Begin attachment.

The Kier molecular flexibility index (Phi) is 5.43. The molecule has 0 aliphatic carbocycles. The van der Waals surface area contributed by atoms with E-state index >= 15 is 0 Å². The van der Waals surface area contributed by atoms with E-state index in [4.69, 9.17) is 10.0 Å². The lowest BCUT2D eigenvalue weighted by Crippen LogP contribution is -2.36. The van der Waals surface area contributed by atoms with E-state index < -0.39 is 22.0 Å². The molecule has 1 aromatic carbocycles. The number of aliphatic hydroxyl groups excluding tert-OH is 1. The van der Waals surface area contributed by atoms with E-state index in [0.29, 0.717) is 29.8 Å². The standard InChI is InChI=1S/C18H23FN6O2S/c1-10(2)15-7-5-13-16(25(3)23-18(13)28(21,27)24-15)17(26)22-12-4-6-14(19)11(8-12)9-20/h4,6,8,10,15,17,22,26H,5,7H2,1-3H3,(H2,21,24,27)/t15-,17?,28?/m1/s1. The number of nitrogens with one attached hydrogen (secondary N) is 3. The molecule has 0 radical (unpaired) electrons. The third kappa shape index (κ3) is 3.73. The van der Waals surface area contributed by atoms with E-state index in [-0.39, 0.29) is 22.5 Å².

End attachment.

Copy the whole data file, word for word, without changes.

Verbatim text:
The Kier molecular flexibility index (Phi) is 5.43. The molecule has 0 aliphatic carbocycles. The van der Waals surface area contributed by atoms with E-state index >= 15 is 0 Å². The van der Waals surface area contributed by atoms with E-state index in [4.69, 9.17) is 10.0 Å². The lowest BCUT2D eigenvalue weighted by Crippen LogP contribution is -2.36. The van der Waals surface area contributed by atoms with E-state index < -0.39 is 22.0 Å². The molecule has 1 aromatic carbocycles. The number of aliphatic hydroxyl groups excluding tert-OH is 1. The van der Waals surface area contributed by atoms with E-state index in [0.29, 0.717) is 29.8 Å². The standard InChI is InChI=1S/C18H23FN6O2S/c1-10(2)15-7-5-13-16(25(3)23-18(13)28(21,27)24-15)17(26)22-12-4-6-14(19)11(8-12)9-20/h4,6,8,10,15,17,22,26H,5,7H2,1-3H3,(H2,21,24,27)/t15-,17?,28?/m1/s1. The number of nitrogens with one attached hydrogen (secondary N) is 3. The molecule has 0 radical (unpaired) electrons. The third kappa shape index (κ3) is 3.73. The van der Waals surface area contributed by atoms with E-state index in [-0.39, 0.29) is 22.5 Å².